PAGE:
X. bovienii is both a specialized mutualistic symbiont of nematodes and a broadly virulent insect pathogen. The researchers found a strong signature of nematode host association as well as evidence for gene flow connecting isolates associated with different nematode host species. Further, they saw signatures of selection for genes involved with nematode host associations, insect pathogenicity, and microbial competition.
“We went into the project expecting that this bacterial species would be divided into different lineages based on their nematode host associations. While we did see a strong signal of these host associations, it wasn’t strict, suggesting that occasionally these microbes shift their nematode partners,” said Bashey-Visser. “Further, all the isolates that we sequenced were connected to each other by recent genetic exchange, regardless of whether they were found associated with a different nematode host.”
Although microbes reproduce clonally, they are notorious for acquiring genes from other microbial species. This is a major contributor to the spread of antibiotic resistance, as resistance genes can be transferred from one microbe to another when they are found in proximity.
“Often, we identify these gene transfer events by detecting a gene from a totally different species that stands out against the rest of the genome; in our study we identified genetic exchange by identifying regions of higher-than-expected similarity,” noted Bashey-Visser.
Where examined, microbe populations show frequent recombination, gaining and losing new gene fragments or whole sets of genes. Thus, a newly arising allele can spread in a microbial population, across clonal lineages, similarly to what is seen in sexually reproducing species.
The researchers found several genes associated with biotic interactions to be undergoing selective sweeps. In addition to genes important to interactions with the nematode host, insect toxins and genes implicated in microbial competition were also found to differentiate within the region. The newly sequenced isolates were all originally collected at IU Teaching and Research Preserve sites as part of National Science Foundation funded research led by Bashey-Visser and Curt Lively, a professor in the Department of Biology, who is also a co-author on the study. Douglas Rusch, lead bioinformatician at IU Center for Genomics and Bioinformatics, was a critical member of the team, designing the sequencing approach and key steps of the analysis. Much of the work of isolating the bacteria and identifying the nematode hosts was completed by undergraduates involved in IU’s Science, Technology, and Research Scholars; the Center of Excellence for Women & Technology; and Women in STEM Living-Learning Center or Biology X490 Independent Study programs. The immediate funding for the work was from the Office of the Vice Provost of Research at Indiana University‐Bloomington through the Collaborative Research and Creative Activity Funding Award.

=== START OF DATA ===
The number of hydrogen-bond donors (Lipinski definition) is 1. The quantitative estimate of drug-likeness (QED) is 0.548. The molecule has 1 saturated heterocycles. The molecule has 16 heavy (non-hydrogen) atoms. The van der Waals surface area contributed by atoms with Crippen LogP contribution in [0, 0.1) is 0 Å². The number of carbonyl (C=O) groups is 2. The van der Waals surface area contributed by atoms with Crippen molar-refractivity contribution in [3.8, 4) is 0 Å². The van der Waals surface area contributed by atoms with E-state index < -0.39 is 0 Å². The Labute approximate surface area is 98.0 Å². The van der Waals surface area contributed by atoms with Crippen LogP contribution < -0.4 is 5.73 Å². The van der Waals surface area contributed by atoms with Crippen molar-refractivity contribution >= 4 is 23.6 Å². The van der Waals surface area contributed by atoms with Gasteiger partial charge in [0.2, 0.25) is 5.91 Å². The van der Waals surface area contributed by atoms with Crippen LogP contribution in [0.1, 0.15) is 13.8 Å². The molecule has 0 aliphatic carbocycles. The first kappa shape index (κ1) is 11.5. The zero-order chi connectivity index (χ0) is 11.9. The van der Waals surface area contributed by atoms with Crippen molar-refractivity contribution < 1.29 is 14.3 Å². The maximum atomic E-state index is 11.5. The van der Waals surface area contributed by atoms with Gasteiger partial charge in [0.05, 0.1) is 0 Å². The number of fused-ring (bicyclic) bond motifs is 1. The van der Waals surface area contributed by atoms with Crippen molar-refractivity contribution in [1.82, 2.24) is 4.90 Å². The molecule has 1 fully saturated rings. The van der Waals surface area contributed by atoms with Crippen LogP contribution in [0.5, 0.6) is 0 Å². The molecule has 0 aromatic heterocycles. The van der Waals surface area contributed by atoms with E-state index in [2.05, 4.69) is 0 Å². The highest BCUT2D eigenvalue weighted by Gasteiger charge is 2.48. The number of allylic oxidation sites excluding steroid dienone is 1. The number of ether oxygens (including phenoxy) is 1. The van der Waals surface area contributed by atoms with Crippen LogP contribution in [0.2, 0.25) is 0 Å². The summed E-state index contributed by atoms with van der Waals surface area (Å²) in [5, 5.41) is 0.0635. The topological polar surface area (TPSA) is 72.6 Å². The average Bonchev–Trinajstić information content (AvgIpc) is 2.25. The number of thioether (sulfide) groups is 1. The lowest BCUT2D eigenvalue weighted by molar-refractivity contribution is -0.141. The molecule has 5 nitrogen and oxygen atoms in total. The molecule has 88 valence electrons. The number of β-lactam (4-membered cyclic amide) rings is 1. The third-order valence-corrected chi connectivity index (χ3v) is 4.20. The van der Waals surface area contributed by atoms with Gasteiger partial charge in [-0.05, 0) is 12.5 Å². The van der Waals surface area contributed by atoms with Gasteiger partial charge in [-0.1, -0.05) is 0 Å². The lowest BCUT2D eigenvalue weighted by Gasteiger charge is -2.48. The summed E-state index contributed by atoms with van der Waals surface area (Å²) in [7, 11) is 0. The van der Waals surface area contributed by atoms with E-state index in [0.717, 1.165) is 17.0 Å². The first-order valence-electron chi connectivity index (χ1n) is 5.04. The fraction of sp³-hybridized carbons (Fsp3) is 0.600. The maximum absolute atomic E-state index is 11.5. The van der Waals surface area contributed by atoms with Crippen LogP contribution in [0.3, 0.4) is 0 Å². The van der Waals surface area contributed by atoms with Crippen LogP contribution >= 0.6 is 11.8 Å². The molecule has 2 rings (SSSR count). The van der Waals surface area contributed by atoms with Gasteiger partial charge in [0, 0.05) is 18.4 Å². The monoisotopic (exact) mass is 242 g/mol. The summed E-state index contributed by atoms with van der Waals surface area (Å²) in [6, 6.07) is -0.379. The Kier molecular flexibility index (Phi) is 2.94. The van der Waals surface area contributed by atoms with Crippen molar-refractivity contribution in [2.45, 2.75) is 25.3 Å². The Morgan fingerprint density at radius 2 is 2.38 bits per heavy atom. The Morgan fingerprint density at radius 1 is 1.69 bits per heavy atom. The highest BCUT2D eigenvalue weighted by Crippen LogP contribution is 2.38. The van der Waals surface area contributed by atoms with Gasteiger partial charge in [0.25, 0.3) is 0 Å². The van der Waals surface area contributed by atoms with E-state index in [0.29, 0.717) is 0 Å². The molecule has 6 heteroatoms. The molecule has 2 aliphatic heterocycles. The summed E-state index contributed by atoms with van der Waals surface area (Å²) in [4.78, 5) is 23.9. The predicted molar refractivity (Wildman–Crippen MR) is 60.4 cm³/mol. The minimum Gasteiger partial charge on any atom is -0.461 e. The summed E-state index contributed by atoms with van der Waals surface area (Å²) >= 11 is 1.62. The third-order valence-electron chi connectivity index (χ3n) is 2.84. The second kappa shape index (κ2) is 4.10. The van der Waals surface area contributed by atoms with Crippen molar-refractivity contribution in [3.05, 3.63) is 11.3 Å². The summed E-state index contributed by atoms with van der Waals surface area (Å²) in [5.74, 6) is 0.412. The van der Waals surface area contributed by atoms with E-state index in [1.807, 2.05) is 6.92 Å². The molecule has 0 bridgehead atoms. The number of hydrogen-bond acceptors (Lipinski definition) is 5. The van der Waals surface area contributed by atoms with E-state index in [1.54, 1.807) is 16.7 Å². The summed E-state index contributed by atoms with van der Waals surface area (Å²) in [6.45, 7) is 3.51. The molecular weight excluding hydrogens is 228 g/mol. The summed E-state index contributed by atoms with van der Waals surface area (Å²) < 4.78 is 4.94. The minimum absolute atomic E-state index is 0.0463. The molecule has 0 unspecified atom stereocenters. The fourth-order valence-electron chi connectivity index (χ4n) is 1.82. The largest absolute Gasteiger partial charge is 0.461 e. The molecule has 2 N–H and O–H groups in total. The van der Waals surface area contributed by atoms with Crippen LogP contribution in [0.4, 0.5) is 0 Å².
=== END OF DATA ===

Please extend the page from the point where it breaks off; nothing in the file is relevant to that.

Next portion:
Bashey-Visser and Papudeshi concluded that gene flow maintains cohesiveness across host associations in X. bovienii and may facilitate adaptive responses to a multi-partite selective environment.